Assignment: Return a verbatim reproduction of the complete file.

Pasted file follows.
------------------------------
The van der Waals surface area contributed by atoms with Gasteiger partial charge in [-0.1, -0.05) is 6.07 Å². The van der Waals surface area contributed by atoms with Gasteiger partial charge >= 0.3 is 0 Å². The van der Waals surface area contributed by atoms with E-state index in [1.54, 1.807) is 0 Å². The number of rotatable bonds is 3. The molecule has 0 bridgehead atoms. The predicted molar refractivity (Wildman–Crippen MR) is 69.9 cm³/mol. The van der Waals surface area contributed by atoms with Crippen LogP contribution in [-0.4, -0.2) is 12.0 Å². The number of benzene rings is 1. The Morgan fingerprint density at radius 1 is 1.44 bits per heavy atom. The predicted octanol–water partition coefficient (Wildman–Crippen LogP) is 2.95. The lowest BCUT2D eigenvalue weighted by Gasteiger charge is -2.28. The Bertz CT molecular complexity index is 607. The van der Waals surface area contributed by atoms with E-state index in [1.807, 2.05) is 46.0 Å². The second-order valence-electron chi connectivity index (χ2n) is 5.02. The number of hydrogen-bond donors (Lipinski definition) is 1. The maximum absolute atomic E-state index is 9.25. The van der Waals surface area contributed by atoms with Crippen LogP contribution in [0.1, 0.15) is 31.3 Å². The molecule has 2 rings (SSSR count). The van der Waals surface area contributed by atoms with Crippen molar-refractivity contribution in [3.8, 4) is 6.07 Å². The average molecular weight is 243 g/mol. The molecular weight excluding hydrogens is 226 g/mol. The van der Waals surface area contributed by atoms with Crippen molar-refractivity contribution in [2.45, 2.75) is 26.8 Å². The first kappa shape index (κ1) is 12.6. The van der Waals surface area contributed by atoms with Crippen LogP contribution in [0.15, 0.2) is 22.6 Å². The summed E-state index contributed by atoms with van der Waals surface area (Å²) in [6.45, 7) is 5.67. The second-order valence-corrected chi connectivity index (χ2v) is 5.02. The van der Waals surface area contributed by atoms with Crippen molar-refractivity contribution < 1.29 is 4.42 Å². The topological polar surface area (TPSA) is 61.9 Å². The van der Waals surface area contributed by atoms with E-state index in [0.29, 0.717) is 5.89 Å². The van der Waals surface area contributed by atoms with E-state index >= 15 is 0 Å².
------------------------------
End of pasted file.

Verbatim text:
The van der Waals surface area contributed by atoms with Gasteiger partial charge in [-0.1, -0.05) is 6.07 Å². The van der Waals surface area contributed by atoms with Gasteiger partial charge >= 0.3 is 0 Å². The van der Waals surface area contributed by atoms with E-state index in [1.54, 1.807) is 0 Å². The number of rotatable bonds is 3. The molecule has 0 bridgehead atoms. The predicted molar refractivity (Wildman–Crippen MR) is 69.9 cm³/mol. The van der Waals surface area contributed by atoms with Crippen LogP contribution in [-0.4, -0.2) is 12.0 Å². The number of benzene rings is 1. The Morgan fingerprint density at radius 1 is 1.44 bits per heavy atom. The predicted octanol–water partition coefficient (Wildman–Crippen LogP) is 2.95. The lowest BCUT2D eigenvalue weighted by Gasteiger charge is -2.28. The Bertz CT molecular complexity index is 607. The van der Waals surface area contributed by atoms with E-state index in [1.807, 2.05) is 46.0 Å². The second-order valence-electron chi connectivity index (χ2n) is 5.02. The number of hydrogen-bond donors (Lipinski definition) is 1. The maximum absolute atomic E-state index is 9.25. The van der Waals surface area contributed by atoms with Crippen LogP contribution in [0.1, 0.15) is 31.3 Å². The molecule has 2 rings (SSSR count). The van der Waals surface area contributed by atoms with Crippen molar-refractivity contribution in [3.8, 4) is 6.07 Å². The average molecular weight is 243 g/mol. The molecular weight excluding hydrogens is 226 g/mol. The van der Waals surface area contributed by atoms with Crippen molar-refractivity contribution in [2.45, 2.75) is 26.8 Å². The first kappa shape index (κ1) is 12.6. The van der Waals surface area contributed by atoms with Crippen LogP contribution in [0.15, 0.2) is 22.6 Å². The summed E-state index contributed by atoms with van der Waals surface area (Å²) in [6.45, 7) is 5.67. The second-order valence-corrected chi connectivity index (χ2v) is 5.02. The van der Waals surface area contributed by atoms with Crippen molar-refractivity contribution < 1.29 is 4.42 Å². The topological polar surface area (TPSA) is 61.9 Å². The van der Waals surface area contributed by atoms with E-state index in [0.29, 0.717) is 5.89 Å². The van der Waals surface area contributed by atoms with E-state index >= 15 is 0 Å².